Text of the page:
The World Health Organization (WHO) recently published a report, in collaboration with China, concluding that the origin of SARS-CoV-2 was most likely a transmission from bats to humans via a third animal. Additionally, the report concludes that a lab leak is “extremely unlikely” to be the originator by which caused the viral outbreak.
Many researchers around the world believe these conclusions should be further investigated. Eighteen scientists from some of the world’s top research institutions published a letter to the journal, Science, calling for a deeper investigation into the claims made by the report. In the letter, the researchers argue that there is not sufficient evidence to rule out that the SARS-CoV-2 virus escaped from a lab in China.
Dr. David Relman, Professor in Medicine specializing in microbiology & immunology at Stanford University and one of the authors of the letter stated, “We believe this question deserves a fair and thorough science-based investigation, and that any subsequent judgment should be made on the data available.”
Relman and his co-authors believe that the the investigators from the WHO were not provided with enough information to support the claims made in their report.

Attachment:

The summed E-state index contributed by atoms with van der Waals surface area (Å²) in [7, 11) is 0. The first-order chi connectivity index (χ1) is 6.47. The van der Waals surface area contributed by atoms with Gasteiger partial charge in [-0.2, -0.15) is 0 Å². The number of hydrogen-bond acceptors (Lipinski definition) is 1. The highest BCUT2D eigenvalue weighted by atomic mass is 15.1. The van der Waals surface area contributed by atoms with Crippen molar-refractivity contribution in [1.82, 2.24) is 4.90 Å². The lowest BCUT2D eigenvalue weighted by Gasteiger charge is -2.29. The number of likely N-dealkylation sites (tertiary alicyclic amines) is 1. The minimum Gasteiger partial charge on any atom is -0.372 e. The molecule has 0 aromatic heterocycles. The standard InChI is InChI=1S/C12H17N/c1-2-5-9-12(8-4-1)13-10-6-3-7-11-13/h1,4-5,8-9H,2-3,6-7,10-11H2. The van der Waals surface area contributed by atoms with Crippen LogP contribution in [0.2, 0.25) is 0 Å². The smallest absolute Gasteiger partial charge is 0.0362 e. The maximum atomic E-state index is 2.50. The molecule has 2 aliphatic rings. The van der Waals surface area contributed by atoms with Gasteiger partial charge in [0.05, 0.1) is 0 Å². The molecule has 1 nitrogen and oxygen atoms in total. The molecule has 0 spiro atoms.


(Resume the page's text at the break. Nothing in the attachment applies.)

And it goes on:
“Show us the test you used: What was the method? What were the results and the names of the people tested? Did you test a control population?” Relman said. “On all accounts, it was not an adequate, detailed kind of presentation of data that would allow an outside scientist to arrive at an independent conclusion.”
Chinese virologist, Shi Zhengli, is the director at the Center for Emerging Infectious Diseases at the Wuhan Institute of Virology where she works with the SARS-CoV-2 virus. Her lab has been under fire after a statement from a 2018 inspection surfaced stating, “during interactions with scientists at the Wuhan Institute of Virology laboratory, they noted the new lab has a serious shortage of appropriately trained technicians and investigators needed to safely operate this high-containment laboratory.”
Dr. Zhengli herself has even admitted that she did not conduct her coronavirus research in the biosafety level-4 areas, which require hazardous materials suits and extreme precautions. Instead, she said she worked in a biosafety level-2 lab, which requires only moderate precautions.
The WHO director-general, Tedros Adhanom Ghebreyesus, was unsatisfied with the claims made in the investigative report as well. In a statement posted shortly after the report was published, he said, “I do not believe that this assessment was extensive enough.”
“Although the team has concluded that a laboratory leak is the least likely hypothesis, this requires further investigation, potentially with additional missions involving specialist experts, which I am ready to deploy,” he said in an address to WHO member states on March 30. “Let me say clearly that, as far as WHO is concerned, all hypotheses remain on the table.”